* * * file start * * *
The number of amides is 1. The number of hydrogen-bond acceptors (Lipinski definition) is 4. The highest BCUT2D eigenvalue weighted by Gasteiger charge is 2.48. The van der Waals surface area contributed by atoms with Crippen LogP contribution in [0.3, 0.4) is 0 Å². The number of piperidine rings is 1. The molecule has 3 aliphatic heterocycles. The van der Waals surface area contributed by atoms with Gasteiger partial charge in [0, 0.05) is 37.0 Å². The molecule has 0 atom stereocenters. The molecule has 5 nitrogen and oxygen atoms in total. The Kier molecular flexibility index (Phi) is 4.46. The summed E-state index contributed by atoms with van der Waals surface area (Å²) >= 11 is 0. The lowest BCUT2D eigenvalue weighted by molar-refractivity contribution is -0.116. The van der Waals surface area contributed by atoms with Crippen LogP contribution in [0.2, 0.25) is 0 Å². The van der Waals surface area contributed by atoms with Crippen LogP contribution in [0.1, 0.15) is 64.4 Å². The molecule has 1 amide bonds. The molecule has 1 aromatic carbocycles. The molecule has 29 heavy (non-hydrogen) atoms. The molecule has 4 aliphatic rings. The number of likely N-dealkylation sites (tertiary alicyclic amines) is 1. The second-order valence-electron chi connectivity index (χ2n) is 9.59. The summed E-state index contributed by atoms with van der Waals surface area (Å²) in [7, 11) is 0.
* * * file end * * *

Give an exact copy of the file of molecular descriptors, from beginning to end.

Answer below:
The number of amides is 1. The number of hydrogen-bond acceptors (Lipinski definition) is 4. The highest BCUT2D eigenvalue weighted by Gasteiger charge is 2.48. The van der Waals surface area contributed by atoms with Crippen LogP contribution in [0.3, 0.4) is 0 Å². The number of piperidine rings is 1. The molecule has 3 aliphatic heterocycles. The van der Waals surface area contributed by atoms with Gasteiger partial charge in [0, 0.05) is 37.0 Å². The molecule has 0 atom stereocenters. The molecule has 5 nitrogen and oxygen atoms in total. The Kier molecular flexibility index (Phi) is 4.46. The summed E-state index contributed by atoms with van der Waals surface area (Å²) >= 11 is 0. The lowest BCUT2D eigenvalue weighted by molar-refractivity contribution is -0.116. The van der Waals surface area contributed by atoms with Crippen LogP contribution in [0.2, 0.25) is 0 Å². The van der Waals surface area contributed by atoms with Crippen LogP contribution in [0.1, 0.15) is 64.4 Å². The molecule has 1 amide bonds. The molecule has 1 aromatic carbocycles. The molecule has 29 heavy (non-hydrogen) atoms. The molecule has 4 aliphatic rings. The number of likely N-dealkylation sites (tertiary alicyclic amines) is 1. The second-order valence-electron chi connectivity index (χ2n) is 9.59. The summed E-state index contributed by atoms with van der Waals surface area (Å²) in [7, 11) is 0.